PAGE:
A drug testing protocol for both legal and illegal drugs was an unlawful medical examination, and the follow up questions about lawful drug use were unlawful disability-related inquiries, according to a federal district court in Tennessee. Bates v. Dura Automotive Systems, Inc., (Aug. 29, 2011). The court rejected the company’s motion to set aside a jury verdict for the plaintiffs. The jury had found that the examination and inquiries were not “job-related and consistent with business necessity,” as required by the ADA.
Rejecting Dura’s arguments that the punitive damage award should be set aside, the court cited testimony that “the most likely explanation” for the policy was that the company “was attempting to ‘run off’ older employees with higher medical and prescription drug costs;” that the company refused to consider individual circumstances or medical authorizations stating that the plaintiff could work safely while on the prescription medications; and that a plaintiff who failed the initial panel test was allowed to continue working on an important project but was terminated after failing a random test following completion of the project.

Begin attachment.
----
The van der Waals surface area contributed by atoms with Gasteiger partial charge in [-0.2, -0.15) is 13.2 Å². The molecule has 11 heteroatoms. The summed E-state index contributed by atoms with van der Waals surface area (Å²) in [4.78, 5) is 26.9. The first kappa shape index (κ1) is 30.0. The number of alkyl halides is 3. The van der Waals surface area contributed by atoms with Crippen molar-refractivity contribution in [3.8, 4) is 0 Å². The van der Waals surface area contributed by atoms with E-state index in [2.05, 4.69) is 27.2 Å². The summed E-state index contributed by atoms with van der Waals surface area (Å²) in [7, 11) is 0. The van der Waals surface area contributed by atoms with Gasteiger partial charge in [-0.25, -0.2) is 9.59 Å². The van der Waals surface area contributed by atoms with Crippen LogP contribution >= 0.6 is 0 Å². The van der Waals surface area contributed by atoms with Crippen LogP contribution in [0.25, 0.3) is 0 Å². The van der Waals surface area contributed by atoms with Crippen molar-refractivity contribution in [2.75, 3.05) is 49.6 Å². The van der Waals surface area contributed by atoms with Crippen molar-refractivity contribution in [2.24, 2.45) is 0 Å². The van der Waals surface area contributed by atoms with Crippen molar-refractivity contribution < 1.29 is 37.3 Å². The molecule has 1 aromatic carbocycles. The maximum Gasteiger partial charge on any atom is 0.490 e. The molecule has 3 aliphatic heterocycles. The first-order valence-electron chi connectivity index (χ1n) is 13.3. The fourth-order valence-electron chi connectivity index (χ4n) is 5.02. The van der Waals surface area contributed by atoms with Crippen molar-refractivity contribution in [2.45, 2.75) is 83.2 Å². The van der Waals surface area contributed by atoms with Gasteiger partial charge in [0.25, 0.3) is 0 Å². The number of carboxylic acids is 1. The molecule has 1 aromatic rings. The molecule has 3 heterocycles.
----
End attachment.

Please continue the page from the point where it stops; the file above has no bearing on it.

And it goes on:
A test to determine the illegal use of drugs is not a medical examination under the ADA and inquiries concerning current use of illegal drugs are not unlawful inquiries. An employer who ventures beyond the “illegal use” parameter must establish that its examinations and inquiries are “job related and consistent with business necessity.” An employer should ensure its drug testing protocol tests for illegal drugs only and that its drug testing vendor is following that protocol.